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2013年10月19日 (土)

デフォルト回避 火種を残す米議会の歩み寄り

The Yomiuri Shimbun October 19, 2013
U.S. congressional deal leaves seeds of another fiscal crisis
デフォルト回避 火種を残す米議会の歩み寄り(10月18日付・読売社説)

Democrats and Republicans have reached a last-minute compromise deal in the U.S. Congress to avert the worst-case scenario of a debt default by the government.

While it came as a boon that the biggest concern for the global economy has been removed, the seeds of another U.S. government funding crisis remains. It may be said that storms lie on the horizon.

The House of Representatives and the Senate have passed a bill that would raise the federal government borrowing limit beyond $16.7 trillion (about ¥1.64 quadrillion) until next February. President Barack Obama signed the bill into law.

As the federal government is not authorized to issue new Treasury bonds unless the debt ceiling is raised, it would thus not be able to prepare funds for the redemption of Treasury bonds or make interest payments. The deal was reached just before the default deadline set for Thursday.

Concerning the partial shutdown of government functions since Oct. 1 after the failed attempt to pass the government’s budget for fiscal 2014, the bipartisan agreement was reached via the compilation of an interim budget effective until mid-January. The shutdown of government entities ended immediately after Congress passed the temporary budget.

Stock prices responded very well on the New York Stock Exchange. This is possibly because market players favorably received the news that the two dilemmas, which were eroding confidence in U.S. government finances, were resolved simultaneously.

Bipartisan confrontation

The mayhem this time around emerged when the Democratic and Republican parties locked horns over government funding, as a prelude to midterm elections set for next autumn.

Obama declared that he would promote concrete health care measures in line with the Affordable Care Act, dubbed Obamacare, which had been enacted three years ago as the centerpiece of his administration’s domestic agenda.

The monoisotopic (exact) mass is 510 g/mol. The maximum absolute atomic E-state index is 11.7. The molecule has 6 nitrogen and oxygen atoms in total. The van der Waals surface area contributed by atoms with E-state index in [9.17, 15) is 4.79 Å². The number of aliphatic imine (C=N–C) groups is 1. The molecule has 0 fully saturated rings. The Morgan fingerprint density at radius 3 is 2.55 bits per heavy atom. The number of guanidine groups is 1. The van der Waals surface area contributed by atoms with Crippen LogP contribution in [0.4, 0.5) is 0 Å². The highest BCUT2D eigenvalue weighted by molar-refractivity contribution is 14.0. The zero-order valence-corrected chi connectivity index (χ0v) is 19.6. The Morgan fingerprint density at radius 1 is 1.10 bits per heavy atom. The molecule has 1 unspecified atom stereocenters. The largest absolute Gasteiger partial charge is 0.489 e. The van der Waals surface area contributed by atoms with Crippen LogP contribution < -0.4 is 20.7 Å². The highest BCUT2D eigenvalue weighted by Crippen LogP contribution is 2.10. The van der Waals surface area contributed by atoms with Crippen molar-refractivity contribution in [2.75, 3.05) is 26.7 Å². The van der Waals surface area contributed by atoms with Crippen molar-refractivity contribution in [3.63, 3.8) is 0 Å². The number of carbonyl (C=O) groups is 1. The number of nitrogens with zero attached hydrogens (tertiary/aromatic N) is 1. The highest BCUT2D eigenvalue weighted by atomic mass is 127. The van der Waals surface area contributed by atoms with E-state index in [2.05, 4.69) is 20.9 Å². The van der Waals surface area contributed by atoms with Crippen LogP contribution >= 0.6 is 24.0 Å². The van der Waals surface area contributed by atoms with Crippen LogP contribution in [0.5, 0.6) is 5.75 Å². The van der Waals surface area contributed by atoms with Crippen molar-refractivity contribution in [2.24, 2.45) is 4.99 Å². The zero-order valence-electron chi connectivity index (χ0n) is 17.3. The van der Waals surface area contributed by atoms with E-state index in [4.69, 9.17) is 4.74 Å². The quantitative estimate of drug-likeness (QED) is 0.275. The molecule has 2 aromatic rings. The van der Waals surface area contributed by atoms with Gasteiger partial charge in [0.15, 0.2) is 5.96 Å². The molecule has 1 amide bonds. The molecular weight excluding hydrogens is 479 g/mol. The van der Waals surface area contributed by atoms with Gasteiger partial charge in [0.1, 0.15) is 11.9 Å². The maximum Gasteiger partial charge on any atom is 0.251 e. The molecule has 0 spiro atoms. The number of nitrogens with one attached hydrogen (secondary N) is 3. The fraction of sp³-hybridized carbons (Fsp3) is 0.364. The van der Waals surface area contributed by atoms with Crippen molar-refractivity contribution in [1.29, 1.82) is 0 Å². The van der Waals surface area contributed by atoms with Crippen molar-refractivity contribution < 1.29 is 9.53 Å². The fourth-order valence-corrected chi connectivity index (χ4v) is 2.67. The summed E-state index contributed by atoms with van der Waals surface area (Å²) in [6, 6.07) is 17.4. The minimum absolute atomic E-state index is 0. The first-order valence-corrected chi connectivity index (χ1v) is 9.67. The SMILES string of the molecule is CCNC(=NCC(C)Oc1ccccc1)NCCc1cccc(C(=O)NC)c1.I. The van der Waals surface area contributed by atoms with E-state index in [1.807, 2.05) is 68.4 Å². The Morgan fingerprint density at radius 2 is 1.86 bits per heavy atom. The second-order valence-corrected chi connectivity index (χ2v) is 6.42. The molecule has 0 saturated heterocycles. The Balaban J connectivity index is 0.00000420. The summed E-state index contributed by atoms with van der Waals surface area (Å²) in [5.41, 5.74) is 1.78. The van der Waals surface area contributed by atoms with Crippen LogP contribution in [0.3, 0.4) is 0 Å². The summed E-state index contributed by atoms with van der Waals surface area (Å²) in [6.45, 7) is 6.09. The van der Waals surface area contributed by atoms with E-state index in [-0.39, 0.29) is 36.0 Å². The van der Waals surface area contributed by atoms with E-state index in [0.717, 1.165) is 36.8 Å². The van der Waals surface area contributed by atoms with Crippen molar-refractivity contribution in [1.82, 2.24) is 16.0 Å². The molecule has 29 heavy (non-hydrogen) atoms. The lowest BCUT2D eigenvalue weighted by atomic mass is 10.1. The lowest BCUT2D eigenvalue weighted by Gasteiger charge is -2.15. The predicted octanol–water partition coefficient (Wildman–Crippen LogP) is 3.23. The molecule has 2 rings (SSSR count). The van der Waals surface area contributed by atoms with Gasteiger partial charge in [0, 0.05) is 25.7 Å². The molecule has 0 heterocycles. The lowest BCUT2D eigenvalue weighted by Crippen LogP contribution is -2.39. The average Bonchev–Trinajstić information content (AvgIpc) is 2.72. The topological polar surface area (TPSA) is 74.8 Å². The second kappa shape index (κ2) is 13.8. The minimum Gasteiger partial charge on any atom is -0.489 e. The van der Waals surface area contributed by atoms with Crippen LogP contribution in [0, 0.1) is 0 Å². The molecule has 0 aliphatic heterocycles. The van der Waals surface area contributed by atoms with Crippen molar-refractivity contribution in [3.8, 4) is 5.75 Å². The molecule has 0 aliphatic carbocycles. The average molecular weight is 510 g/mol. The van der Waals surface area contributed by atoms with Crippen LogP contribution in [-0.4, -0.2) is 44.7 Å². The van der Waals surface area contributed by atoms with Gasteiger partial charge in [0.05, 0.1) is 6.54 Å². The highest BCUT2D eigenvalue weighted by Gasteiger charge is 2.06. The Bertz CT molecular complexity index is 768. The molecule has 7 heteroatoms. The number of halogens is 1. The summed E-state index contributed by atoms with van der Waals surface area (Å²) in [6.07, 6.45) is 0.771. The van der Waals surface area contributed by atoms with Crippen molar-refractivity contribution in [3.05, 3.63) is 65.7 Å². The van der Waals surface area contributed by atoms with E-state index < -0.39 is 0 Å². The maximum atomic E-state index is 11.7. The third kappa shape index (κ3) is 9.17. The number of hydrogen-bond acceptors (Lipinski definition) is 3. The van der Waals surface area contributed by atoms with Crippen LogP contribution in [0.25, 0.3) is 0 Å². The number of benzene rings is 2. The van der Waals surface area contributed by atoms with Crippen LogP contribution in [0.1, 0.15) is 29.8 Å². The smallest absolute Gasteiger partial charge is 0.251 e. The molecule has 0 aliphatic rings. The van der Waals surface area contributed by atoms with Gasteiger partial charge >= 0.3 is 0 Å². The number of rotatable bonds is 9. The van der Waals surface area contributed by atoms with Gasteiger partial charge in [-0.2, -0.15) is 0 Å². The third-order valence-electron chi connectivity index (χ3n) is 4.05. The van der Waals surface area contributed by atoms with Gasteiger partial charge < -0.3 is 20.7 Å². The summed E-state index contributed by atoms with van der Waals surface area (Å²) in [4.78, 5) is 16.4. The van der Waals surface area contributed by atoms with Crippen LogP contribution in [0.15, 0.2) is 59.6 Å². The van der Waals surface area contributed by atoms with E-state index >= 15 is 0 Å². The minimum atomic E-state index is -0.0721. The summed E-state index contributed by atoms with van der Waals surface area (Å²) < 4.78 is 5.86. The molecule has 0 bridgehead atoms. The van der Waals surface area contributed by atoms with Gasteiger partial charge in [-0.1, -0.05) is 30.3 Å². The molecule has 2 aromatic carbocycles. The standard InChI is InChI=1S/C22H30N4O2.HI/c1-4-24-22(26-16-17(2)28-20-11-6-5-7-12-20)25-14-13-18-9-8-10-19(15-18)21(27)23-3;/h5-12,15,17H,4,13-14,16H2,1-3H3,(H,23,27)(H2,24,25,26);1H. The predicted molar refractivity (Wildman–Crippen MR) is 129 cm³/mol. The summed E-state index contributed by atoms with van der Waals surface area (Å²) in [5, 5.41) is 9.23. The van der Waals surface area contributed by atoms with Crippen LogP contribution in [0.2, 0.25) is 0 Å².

GOP hard-liners opposed Obamacare and blocked the passage of the federal budget, which included financing for Obamacare, and resisted raising the debt ceiling.

However, U.S. citizens have expressed intense criticism of the futile partisan standoff, and against some Republican lawmakers who stubbornly insist on their assertions. Japan and the International Monetary Fund, among others, issued warnings and called for an early end to the confrontation.

Behind the bipartisan deal, irresistible forces compelled the Republican Party to change its hard-line stance. In addition to pressure both at home and abroad, public opinion served as a tailwind for Obama.

However, fundamental differences between the Democratic and Republican parties have yet to be ironed out. Rather, it is feared that their confrontation will intensify further. This is because of basic differences in opinion between the GOP, which upholds a “small government” ideal and opposes expansion of government spending, and the ruling Democratic Party, which attaches importance to expanding social security programs.

Given the divided Congress, in which the Senate is controlled by the Democrats and the House of Representatives by the Republicans, it is even more difficult to build a consensus. Caution will have to be exercised over the possibility that the partisan confrontation will deepen next year when the interim federal budget expires and the debt ceiling is reached.

Prospects are also uncertain over bipartisan negotiations on measures to reduce fiscal deficits. The United States bears a heavy responsibility for repeatedly bringing the world into chaos due to the dysfunctions of its government.

(From The Yomiuri Shimbun, Oct. 18, 2013)
(2013年10月18日01時32分  読売新聞)


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